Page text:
(Top, left to right) International Committee Chair Jesse B. Jupiter, MD, and panelists M. Bradford Henley, MD, MBA, FACS; William Cumberland, MD; and Prof. Mahmut Nedim Doral, MD. (Bottom, left to right) Panelists Nicolas Restrepo Giraldo, MD; Miklos Szendroi, MD; and Mthunzi Ngcelwane, MD.


Published 3/1/2011
Mary Ann Porucznik

Orthopaedic specialties around the world

At the International Presidents’ Breakfast & World Opinion Forum, held during the 2011 AAOS Annual Meeting, orthopaedic leaders from around the world shared their views on the increasing specialization within orthopaedics, and the impact such specialization is having on the profession, on patient care, and on orthopaedic unity.

AAOS 2010–2011 President John J. Callaghan, MD, welcomed the representatives, and moderator Jesse B. Jupiter, MD, chair of the AAOS International Committee, set the stage for the discussion. According to Dr. Jupiter, about one third of Annual Meeting attendees are from outside the United States, and they come not only to learn but also to share their knowledge and skills with AAOS members.

Panelists included Professor Mahmut Nedim Doral, MD (Turkey); William Cumberland, MD (Australia); M. Bradford Henley, MD, MBA, FACS (AAOS Board of Specialty Societies [BOS]); Mthunzi Ngcelwane, MD (South Africa); Miklos Szendroi, MD (European Federation of National Associations of Orthopedics and Traumatology [EFORT]); and Nicolas Restrepo Giraldo, MD (Colombia).

“About 15 years ago, 60 percent of AAOS members considered themselves generalists. That number is now down to 25 percent, noted Dr. Jupiter.

This trend is driven by a number of factors, including technology, training, patient interest, and lifestyle. But specialization also presents some problems, including the potential for fragmentation, the possibility that some individuals would be restricted from performing certain procedures, and the difficulty in speaking with a unified voice on issues of importance, including reimbursement.”

Dr. Doral, representing the 2011 AAOS Guest Nation of Turkey, noted that the purpose of orthopaedic surgery is to treat musculoskeletal conditions, but the growth of specialization is narrowing that field. He called for higher quality education, so that medical trainees could develop skills normally only available during a fellowship experience.

Dr. Cumberland, representing the Australian Orthopaedic Association, described conditions in his country, where the urban population is concentrated along the coast, with vast interior rural regions. Describing himself as a generalist, he admitted that, over the years, he has encouraged his associates to specialize in a specific area, “to enable them to return to the city” where specialization is more prevalent.

“I think this is a natural progression,” he said. “It can divide us, but specialization also builds on our strengths. Our orthopaedists need to remain generalists, because we take all the trauma.”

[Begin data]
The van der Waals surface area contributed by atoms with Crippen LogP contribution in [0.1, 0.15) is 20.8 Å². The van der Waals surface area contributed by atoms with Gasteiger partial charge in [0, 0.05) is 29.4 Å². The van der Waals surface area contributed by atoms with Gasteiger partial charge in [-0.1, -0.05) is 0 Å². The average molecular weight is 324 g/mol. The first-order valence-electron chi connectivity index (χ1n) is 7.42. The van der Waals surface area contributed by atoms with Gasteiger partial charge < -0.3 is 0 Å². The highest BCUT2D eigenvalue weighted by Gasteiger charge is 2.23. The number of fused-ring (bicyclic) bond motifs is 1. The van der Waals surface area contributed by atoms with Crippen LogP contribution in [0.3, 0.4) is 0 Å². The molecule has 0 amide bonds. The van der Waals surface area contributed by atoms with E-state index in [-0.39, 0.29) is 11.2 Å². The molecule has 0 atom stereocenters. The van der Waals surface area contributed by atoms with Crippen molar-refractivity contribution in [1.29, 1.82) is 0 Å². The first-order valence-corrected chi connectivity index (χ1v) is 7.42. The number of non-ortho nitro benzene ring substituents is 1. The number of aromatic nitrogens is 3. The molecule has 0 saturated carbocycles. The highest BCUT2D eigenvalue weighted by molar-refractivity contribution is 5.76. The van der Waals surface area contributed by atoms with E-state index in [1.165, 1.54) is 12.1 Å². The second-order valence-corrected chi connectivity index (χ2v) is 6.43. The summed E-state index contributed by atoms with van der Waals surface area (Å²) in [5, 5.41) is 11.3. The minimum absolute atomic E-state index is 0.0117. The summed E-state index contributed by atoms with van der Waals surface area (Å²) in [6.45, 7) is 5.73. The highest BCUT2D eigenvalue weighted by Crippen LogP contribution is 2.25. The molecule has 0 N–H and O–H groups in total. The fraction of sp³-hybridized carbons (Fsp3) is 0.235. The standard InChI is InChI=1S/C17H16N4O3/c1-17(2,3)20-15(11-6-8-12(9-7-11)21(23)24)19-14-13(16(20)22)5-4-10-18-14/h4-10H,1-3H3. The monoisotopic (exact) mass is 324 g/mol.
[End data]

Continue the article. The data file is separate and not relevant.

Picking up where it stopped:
(Top, left to right) International Committee Chair Jesse B. Jupiter, MD, and panelists M. Bradford Henley, MD, MBA, FACS; William Cumberland, MD; and Prof. Mahmut Nedim Doral, MD. (Bottom, left to right) Panelists Nicolas Restrepo Giraldo, MD; Miklos Szendroi, MD; and Mthunzi Ngcelwane, MD.

Dr. Henley described Academy efforts to support unity among specialties, through the BOS. “Specialization can increase the quality of care,” noted Dr. Henley, “through the development of diagnostic and technical expertise. But the freedom to make choices results in a concentration of specialists in urban centers, leading to a nonuniform distribution of resources for certain services. That can affect the health of our nation.”

The orthopaedic association in South Africa, noted Dr. Ngcelwane, has experienced much fragmentation with the establishment of specialty groups. The extreme rural nature of his country, and the scarcity of orthopaedic surgeons in general, means “we cannot afford to have someone who only specializes in the foot; we must remember that a whole patient is attached to that shoulder, or hip, or spine.”

As the representative from EFORT, Dr. Szendroi represents more than 40 countries, many of which have different requirements for medical training. “We have a lot of open questions about education, training, and licensing,” he noted, “and maybe, in time, we’ll get some answers.”

Dr. Giraldo, of Colombia, noted that his country’s 2,000 orthopaedic surgeons must serve a population of more than 40 million. Most surgeons, however, are located in large cities. The Sociedad Colombiana de Cirugía Ortopédica y Traumatología (SCCOT), the national association of orthopaedic surgeons, has “chapters” for the specialties such as arthroscopy. Through regular communication with these chapters, SCCOT attempts to improve ties with specialty members.

When Dr. Jupiter invited attendees to step up to the microphones and share information on the status of specialization in their countries, representatives from Brazil, China, Curacao, Egypt, Germany, India, Iraq, Saudi Arabia, and Singapore joined the discussion.

Summarizing the discussion, Dr. Jupiter noted the importance of seeing beyond the area of specialty to the entire patient. “It’s not just a shoulder,” he said. “There’s a hand, a wrist, a spine, a hip, a knee, an ankle, a foot—there’s a patient that we’re treating, not just a specialty area.”

Mary Ann Porucznik is managing editor of AAOS Now. She can be reached at porucznik@aaos.org

The World Opinion Forum
An outgrowth of the previously held International Presidents Breakfast, the World Opinion Forum provides a platform for an invited group of international panelists to address issues of mutual importance and concern to the global orthopaedic community. All Forum participants also have the opportunity to speak candidly from the floor. Previous Forums have addressed global orthopaedic care, disaster response, and education issue.